Richard Brett-Knowles: exploring German radar sites
Richard Brett-Knowles recounts visit to a German radar sites in Holland toward the end of the Second World War.
There were pictures taken by the observers of the German radars, on the coast of the Hague. And I saw these – I saw the CO with whom I had a very close liaison and I said, ‘I want to go and see those,’ ‘Well you can’t, the Germans are there,’ ‘yeah well, you know, there's no fight left in them,’ ‘OK I'll give you a truck and a driver,’ and off we went, we drove into the Hague. We went to see a thing which was – they called Mammut which means the mammoth. It was an enormous structure, because it worked on very long wavelengths to get a narrow beam it had to be very big. You couldn’t swing a beam by moving this enormous structure, a narrow beam rather like a search light, so this was done electronically, something we didn’t know about. They showed it to me, explained it all, allowed me to work it, so I learnt quite a lot from them.
How did the Germans actually take to you turning up at these radar sites, had the war ended by this point?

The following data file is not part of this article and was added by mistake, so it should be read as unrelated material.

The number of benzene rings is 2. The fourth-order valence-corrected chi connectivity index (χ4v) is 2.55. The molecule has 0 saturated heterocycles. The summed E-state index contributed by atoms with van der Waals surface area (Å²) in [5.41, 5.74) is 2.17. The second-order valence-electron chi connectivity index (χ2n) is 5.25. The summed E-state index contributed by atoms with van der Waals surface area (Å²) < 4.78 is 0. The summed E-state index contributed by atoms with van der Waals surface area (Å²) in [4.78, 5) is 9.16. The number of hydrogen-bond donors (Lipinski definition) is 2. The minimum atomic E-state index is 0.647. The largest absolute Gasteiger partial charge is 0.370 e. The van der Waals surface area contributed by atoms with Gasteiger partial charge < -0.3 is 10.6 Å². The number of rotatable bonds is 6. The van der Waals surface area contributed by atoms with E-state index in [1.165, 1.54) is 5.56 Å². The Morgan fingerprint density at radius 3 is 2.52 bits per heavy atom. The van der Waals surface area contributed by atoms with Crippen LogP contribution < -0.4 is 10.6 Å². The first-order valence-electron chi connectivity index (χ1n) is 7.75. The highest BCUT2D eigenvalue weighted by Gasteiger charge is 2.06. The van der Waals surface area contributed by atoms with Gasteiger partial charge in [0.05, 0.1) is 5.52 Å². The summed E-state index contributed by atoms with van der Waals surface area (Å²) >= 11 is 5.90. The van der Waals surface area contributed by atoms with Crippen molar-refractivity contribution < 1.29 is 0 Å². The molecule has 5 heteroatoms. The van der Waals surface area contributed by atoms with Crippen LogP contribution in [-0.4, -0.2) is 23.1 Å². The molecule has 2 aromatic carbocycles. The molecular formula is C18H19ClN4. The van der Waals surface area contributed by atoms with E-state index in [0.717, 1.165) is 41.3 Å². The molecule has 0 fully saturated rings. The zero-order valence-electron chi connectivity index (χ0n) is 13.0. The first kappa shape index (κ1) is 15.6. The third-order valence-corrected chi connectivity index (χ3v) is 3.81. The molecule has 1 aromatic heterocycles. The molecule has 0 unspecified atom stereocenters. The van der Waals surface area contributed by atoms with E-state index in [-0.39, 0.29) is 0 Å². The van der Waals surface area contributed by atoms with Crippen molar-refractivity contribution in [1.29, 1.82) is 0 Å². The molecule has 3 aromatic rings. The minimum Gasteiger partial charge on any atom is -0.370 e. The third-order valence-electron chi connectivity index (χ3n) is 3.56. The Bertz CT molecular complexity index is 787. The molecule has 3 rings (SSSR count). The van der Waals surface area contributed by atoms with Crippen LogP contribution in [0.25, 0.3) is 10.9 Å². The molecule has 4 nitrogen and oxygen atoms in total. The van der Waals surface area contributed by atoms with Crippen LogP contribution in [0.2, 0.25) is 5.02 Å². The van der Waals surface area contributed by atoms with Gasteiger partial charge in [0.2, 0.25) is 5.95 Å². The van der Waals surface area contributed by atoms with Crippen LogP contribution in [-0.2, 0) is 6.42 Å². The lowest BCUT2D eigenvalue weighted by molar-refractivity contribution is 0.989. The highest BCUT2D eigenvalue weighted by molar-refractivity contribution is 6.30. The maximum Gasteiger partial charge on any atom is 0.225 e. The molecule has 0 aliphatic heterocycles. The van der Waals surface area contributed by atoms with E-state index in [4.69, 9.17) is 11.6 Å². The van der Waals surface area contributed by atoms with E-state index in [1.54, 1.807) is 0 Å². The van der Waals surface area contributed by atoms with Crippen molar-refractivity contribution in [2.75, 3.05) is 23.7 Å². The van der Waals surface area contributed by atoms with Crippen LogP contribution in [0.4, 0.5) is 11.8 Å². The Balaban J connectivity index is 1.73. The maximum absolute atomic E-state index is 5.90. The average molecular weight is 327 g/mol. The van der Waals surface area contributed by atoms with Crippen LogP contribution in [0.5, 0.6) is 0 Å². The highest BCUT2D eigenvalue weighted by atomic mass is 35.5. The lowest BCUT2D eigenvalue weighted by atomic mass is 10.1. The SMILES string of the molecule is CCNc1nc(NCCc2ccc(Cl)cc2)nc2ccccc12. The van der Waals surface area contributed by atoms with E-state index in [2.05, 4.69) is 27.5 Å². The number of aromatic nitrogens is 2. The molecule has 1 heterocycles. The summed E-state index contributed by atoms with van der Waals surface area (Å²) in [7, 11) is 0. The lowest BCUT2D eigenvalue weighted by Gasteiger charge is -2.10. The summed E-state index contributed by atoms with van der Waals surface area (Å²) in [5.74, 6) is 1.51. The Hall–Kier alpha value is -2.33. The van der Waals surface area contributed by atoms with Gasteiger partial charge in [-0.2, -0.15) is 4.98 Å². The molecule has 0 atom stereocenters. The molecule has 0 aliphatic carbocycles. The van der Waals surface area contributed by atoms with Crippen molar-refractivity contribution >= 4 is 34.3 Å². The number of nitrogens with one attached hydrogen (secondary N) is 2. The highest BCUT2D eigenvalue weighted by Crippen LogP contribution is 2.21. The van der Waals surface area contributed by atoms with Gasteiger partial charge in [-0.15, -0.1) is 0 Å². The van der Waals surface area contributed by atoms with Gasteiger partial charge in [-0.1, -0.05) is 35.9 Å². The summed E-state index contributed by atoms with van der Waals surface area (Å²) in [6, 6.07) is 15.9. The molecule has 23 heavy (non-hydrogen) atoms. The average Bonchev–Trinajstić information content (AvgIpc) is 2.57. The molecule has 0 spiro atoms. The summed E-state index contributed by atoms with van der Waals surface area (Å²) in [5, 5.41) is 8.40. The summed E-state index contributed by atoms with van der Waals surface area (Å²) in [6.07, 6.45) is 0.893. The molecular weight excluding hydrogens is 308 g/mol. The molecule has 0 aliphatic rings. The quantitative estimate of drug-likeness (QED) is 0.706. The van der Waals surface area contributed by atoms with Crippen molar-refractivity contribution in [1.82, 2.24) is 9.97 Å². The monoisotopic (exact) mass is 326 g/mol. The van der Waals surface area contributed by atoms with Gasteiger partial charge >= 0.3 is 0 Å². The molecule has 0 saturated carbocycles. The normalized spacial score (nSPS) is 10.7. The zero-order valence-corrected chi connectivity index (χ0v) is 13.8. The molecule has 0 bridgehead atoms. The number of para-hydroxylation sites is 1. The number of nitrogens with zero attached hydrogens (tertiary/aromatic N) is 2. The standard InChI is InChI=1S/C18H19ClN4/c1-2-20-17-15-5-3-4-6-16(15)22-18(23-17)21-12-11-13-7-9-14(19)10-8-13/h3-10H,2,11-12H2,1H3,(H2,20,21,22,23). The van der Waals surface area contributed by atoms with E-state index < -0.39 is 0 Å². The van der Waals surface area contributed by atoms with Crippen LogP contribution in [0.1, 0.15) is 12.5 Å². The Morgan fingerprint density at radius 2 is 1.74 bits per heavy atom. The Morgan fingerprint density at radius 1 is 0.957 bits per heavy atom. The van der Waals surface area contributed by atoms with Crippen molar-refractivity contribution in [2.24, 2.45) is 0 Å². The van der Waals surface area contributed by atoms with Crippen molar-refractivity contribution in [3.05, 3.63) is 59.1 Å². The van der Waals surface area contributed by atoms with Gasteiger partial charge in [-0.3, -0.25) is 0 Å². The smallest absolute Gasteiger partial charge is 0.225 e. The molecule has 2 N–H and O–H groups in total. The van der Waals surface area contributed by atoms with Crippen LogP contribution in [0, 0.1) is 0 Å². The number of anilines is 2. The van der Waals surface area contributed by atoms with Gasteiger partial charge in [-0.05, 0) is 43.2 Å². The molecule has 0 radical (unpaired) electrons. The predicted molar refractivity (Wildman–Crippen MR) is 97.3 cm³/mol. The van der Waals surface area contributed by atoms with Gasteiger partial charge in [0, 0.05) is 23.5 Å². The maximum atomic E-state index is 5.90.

Oh they were most cooperative, well as a German officer said, ‘You and I are going to be on the same side shortly, opposing the Russians,’ and he was right, oh we got on famously. My German isn’t all that good but their English was usually extremely good [laughs].
How did the German equipment you saw in Holland actually compare to the British equipment you were used to?Oh far better engineered, grossly over engineered. Slightly difficult because of it to repair, but by and large I don’t think it had many failures. Our equipment I think got it just right, because – because of this over engineering it’s going to be more difficult to make and so you won’t get so many of them at a given time with a given number of people. Ours, more prone to failure, yes, but many more of them. And I think we were nearer the perfect than they were.
- Interviewee: Richard Brett-Knowles
- Duration: 00:02:12
- Copyright: British Library Board
- Interviewer: Thomas Lean
- Date of interview: 1/6/2012
- Shelfmark: C1379/66